Finally, we collect data from the hospital billing department to bring it all together.

DA: Ideally, we want to determine, from start to finish, the average cost of treating a child for diarrheal disease. We break that down into household costs and costs borne by the government or system. Thanks to the parallel CDC and Liverpool studies, we will also know the rotavirus status, so we can stratify according to whether rotavirus or another cause is responsible for the diarrheal episode.

MM: We also can look at the length of hospital stay, to see whether it differs between children who are diagnosed with rotavirus versus other types of diarrhea.


How do you relate that back to explaining to a government how introducing rotavirus vaccine is going to offset these costs?

DA: We use this cost-of-illness data to discuss cost-effectiveness. Health and finance ministers have to consider how much a new vaccine is going to cost. But what they might not think about are the potential cost offsets. That's the perspective that our data provide: a very quantitative estimate of the financial impact: reduced costs through introducing rotavirus vaccine.

We take the cost of vaccine minus the costs that would be offset to determine the total net cost of vaccine introduction. Then you put that into the equation against the actual benefits of the vaccine. We take our cost per hospitalization and multiply it by the number of hospitalizations averted, drawing from the surveillance data that the CDC and Liverpool are collecting. This helps us reach a financial estimate of what we think a country could save with universal, routine rotavirus vaccination.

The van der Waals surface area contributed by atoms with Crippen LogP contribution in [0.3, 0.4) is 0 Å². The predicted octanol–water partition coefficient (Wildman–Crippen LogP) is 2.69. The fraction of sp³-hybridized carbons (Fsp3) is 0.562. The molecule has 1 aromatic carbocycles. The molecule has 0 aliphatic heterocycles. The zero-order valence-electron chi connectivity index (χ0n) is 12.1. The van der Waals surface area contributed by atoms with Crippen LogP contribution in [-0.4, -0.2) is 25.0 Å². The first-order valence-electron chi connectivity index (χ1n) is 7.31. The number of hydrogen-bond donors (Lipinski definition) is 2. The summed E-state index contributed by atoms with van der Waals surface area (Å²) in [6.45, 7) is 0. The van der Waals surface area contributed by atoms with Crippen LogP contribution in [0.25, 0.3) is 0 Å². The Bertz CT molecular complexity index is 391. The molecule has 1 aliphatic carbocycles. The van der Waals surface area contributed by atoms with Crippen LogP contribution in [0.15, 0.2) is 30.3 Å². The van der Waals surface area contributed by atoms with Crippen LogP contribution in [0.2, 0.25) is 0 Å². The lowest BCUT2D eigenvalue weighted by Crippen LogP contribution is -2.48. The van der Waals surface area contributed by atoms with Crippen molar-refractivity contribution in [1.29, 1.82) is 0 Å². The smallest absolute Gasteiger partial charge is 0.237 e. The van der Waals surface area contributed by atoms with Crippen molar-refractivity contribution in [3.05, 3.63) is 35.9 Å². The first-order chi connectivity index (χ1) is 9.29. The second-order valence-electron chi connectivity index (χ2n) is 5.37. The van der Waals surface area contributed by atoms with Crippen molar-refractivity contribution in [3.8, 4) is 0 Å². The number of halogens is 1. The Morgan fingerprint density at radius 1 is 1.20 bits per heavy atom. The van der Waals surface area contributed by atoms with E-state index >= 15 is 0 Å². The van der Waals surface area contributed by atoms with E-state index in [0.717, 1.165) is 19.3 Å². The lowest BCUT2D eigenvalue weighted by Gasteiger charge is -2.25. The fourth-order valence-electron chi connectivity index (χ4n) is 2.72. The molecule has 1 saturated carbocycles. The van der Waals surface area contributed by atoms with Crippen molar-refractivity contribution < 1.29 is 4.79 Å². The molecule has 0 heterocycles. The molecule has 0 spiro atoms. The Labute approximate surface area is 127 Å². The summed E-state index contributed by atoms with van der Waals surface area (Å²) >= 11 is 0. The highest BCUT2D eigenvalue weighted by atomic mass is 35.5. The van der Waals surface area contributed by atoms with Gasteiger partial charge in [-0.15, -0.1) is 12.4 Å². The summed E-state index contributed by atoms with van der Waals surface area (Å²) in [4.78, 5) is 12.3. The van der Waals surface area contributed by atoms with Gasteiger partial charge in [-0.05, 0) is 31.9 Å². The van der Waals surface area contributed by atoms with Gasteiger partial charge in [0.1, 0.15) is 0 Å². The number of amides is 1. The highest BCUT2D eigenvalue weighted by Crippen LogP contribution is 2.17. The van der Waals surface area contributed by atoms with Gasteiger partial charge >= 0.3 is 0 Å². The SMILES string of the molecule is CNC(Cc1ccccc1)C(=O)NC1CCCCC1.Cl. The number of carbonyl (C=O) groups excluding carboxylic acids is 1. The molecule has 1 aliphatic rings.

Because Rwanda and Malawi have already introduced rotavirus vaccines, how are the data useful to them, and how are they useful to other countries?

DA: In a couple years, several countries will graduate beyond the GAVI Alliance subsidy for rotavirus vaccines and need to take on the full cost. As the bill goes up, Ministries of Finance will want to know, what is the value? Data on how many deaths can be averted speak volumes. Cost-effectiveness helps to show that. We also include information on how the demand for public health services will go down because fewer children are coming to the hospital with severe diarrhea. We make the case for keeping GAVI-funded vaccines in the public health system when the country's investment costs increase.


In your research experiences, have there been findings that surprised you?

DA: When we ask what kind of work they are missing, many mothers say “childcare.” That is so much more real than I ever imagined. Families typically don't just have one child. They have many children. If one is sick, then to take them to the hospital, which may not be down the street, they're leaving their other children with someone else. Here, we think of it differently. We often can easily find care or pay someone to watch other children. These mothers have to make sacrifices we might not consider in terms of their other kids. We also find that many women won't go to the hospital until the child is literally close to death, because it's such a big sacrifice to leave, find care for the other children, and find the transport to get to the hospital.

MM: And our perspective is coming from a society that generally undervalues staying at home. When you start trying to quantify “productivity loss” for a primary caregiver, you may think to apply minimum wage, as opposed to someone who has a set salary.


Which most stay at home mothers would argue is not enough.

DA: Yes, exactly. That's universal no matter where you live.